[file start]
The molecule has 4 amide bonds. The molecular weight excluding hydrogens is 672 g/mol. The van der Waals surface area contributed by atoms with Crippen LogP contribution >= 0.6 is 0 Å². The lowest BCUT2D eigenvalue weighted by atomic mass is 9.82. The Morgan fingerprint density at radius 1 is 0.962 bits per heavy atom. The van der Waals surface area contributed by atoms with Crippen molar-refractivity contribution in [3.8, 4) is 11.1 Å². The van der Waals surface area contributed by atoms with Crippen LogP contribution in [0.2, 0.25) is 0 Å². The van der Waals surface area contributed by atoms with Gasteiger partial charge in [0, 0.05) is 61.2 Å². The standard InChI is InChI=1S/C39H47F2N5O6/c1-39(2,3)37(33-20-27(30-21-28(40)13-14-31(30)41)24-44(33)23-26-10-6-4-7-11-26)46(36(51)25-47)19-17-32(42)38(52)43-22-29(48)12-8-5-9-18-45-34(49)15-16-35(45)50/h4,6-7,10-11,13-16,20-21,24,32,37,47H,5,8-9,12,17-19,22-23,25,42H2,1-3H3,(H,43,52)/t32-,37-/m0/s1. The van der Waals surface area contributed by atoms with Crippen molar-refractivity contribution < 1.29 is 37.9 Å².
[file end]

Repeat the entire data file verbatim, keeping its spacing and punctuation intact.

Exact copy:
The molecule has 4 amide bonds. The molecular weight excluding hydrogens is 672 g/mol. The van der Waals surface area contributed by atoms with Crippen LogP contribution >= 0.6 is 0 Å². The lowest BCUT2D eigenvalue weighted by atomic mass is 9.82. The Morgan fingerprint density at radius 1 is 0.962 bits per heavy atom. The van der Waals surface area contributed by atoms with Crippen molar-refractivity contribution in [3.8, 4) is 11.1 Å². The van der Waals surface area contributed by atoms with Crippen LogP contribution in [0.2, 0.25) is 0 Å². The van der Waals surface area contributed by atoms with Gasteiger partial charge in [0, 0.05) is 61.2 Å². The standard InChI is InChI=1S/C39H47F2N5O6/c1-39(2,3)37(33-20-27(30-21-28(40)13-14-31(30)41)24-44(33)23-26-10-6-4-7-11-26)46(36(51)25-47)19-17-32(42)38(52)43-22-29(48)12-8-5-9-18-45-34(49)15-16-35(45)50/h4,6-7,10-11,13-16,20-21,24,32,37,47H,5,8-9,12,17-19,22-23,25,42H2,1-3H3,(H,43,52)/t32-,37-/m0/s1. The van der Waals surface area contributed by atoms with Crippen molar-refractivity contribution < 1.29 is 37.9 Å².